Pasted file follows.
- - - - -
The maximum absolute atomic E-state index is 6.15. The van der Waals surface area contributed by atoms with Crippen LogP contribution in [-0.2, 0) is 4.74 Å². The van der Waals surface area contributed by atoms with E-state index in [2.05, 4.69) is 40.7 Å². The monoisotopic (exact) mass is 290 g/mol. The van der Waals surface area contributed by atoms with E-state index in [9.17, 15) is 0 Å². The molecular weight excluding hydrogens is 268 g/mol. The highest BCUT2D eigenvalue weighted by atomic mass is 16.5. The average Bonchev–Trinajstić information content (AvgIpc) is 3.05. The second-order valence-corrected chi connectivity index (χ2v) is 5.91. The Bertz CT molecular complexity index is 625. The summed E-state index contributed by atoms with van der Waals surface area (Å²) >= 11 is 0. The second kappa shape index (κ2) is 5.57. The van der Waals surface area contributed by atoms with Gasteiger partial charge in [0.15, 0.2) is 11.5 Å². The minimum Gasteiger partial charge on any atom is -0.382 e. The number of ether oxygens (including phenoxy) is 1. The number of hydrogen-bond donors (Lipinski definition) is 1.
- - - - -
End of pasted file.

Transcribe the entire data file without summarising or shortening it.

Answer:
The maximum absolute atomic E-state index is 6.15. The van der Waals surface area contributed by atoms with Crippen LogP contribution in [-0.2, 0) is 4.74 Å². The van der Waals surface area contributed by atoms with E-state index in [2.05, 4.69) is 40.7 Å². The monoisotopic (exact) mass is 290 g/mol. The van der Waals surface area contributed by atoms with E-state index in [9.17, 15) is 0 Å². The molecular weight excluding hydrogens is 268 g/mol. The highest BCUT2D eigenvalue weighted by atomic mass is 16.5. The average Bonchev–Trinajstić information content (AvgIpc) is 3.05. The second-order valence-corrected chi connectivity index (χ2v) is 5.91. The Bertz CT molecular complexity index is 625. The summed E-state index contributed by atoms with van der Waals surface area (Å²) >= 11 is 0. The second kappa shape index (κ2) is 5.57. The van der Waals surface area contributed by atoms with Gasteiger partial charge in [0.15, 0.2) is 11.5 Å². The minimum Gasteiger partial charge on any atom is -0.382 e. The number of ether oxygens (including phenoxy) is 1. The number of hydrogen-bond donors (Lipinski definition) is 1.